Detroit begins first massive upgrade of water, sewer pipes since Great Depression
Detroit — A five-year, $500 million effort was announced Thursday to replace water and sewer pipes throughout the city, an undertaking city officials say would be the first massive upgrade of water and sewer lines since 1930.
Mayor Mike Duggan and officials with the Detroit Water and Sewerage Department announced a data-driven approach to upgrade the city’s water and sewer systems at a press conference in the city's Russell Woods neighborhood, one of the communities identified by the water officials as needing the quickest fix. The approach is aimed at replacing or repairing the most vulnerable pipes first.
It's also the first major step in replacing an estimated 125,000 lead service pipes in the city, officials said. Lead pipes were at the center of controversy in Flint's water crisis.
Detroit's data-driven approach will assess individual neighborhoods that allow water officials "to figure out where are the oldest pipes," Duggan said. "Where are they most likely to break? And how do we put our investment in it?"
More than 50 miles of water main and sewer collection pipe will be replaced or lined this year. And projects aimed at better managing 37 million gallons of stormwater will be done to prevent flooding.
The water and sewerage department will replace existing lead service lines that often connect to older residences to the main water and sewer lines. Lead pipes can cause serious health risks if the pipes become corroded and particles enter drinking water.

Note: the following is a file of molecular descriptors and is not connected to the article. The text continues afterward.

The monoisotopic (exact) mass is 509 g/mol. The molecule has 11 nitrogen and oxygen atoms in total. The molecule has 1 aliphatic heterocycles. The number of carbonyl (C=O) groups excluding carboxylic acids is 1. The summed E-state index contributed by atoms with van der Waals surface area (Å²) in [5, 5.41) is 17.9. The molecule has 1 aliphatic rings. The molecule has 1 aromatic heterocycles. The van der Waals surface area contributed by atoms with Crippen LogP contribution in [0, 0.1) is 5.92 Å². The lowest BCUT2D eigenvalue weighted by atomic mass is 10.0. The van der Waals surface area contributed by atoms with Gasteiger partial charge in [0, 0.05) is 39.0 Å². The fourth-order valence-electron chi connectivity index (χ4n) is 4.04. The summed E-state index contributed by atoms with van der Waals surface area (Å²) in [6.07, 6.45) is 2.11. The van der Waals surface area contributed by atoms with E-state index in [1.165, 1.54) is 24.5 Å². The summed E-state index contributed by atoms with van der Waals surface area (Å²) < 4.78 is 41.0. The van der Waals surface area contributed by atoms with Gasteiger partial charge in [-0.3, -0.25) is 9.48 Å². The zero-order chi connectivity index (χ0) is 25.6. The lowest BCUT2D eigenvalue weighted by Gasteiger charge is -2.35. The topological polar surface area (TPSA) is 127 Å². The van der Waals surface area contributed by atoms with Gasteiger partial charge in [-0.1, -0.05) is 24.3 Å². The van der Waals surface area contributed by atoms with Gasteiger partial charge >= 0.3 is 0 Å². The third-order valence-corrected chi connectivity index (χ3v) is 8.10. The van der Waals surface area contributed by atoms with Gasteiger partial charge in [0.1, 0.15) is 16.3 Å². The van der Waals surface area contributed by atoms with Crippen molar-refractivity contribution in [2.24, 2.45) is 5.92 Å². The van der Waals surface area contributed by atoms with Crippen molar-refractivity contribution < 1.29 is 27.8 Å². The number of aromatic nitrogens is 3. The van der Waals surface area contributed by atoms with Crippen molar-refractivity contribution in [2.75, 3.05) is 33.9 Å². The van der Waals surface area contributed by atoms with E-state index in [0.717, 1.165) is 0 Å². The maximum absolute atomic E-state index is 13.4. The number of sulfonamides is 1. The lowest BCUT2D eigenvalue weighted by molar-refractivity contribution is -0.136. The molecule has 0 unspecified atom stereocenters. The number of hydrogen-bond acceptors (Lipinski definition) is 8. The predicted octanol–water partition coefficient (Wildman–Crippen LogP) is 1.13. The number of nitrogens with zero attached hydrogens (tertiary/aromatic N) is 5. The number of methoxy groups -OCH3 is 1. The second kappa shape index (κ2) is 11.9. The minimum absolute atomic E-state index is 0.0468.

It could take decades to get to all of the city's water and sewer pipes, officials said.
“We are responsible for 2,700 miles of transmission and distribution water mains and nearly 3,000 miles of sewer collection piping,” Brown said.
In 2018, the city upgraded 25 miles of water main, lined 22 miles of sewer piping and replaced 173 lead service lines. This was the most water and sewer construction in the past 15 years, officials said.
In late 2017, the city started the data-driven approach with pilot areas in North Rosedale Park and Cornerstone Village by flushing the hydrants, detecting leaks in the water mains and placing cameras in the sewer pipes.
Water and sewer condition assessments have since also been done in Brewster Douglass, Brightmoor, Jefferson Chalmers, Miller Grove, Minock Park, Rosedale Park (south), and Riverdale.
The results of the assessments are being reviewed and designs are underway for the infrastructure that needs rehabilitation.
The data was used to design water and sewer upgrades for the two neighborhoods where construction will begin this year.
Palencia Mobley, DWSD deputy director and chief engineer, said "so far," the city has found that one out of every four miles of infrastructure needs "replacement or rehabilitation.”
The $500 million to pay for the upgrades will come from several sources. One is the leasing revenues from the regional water system, called the Great Lakes Water Authority, created during the city's bankruptcy. The city gets $50 million in annual lease payments.
Brown also noted a 94% collections rate from people who are behind on their water bills. That's up from 77% in 2016. That adds up to about $60 million in additional revenue. Further, the city's improved financial status allows it to borrow money from Wall Street.
Still, the city will need further assistance to meet a new state mandate that requires public utilities to dig up lead service lines and replace them all within 20 years. The rule is in response to the Flint water crisis.
Brown said the city will need "financial assistance" to step up its pace of lead pipe removal to meet the 20-year goal.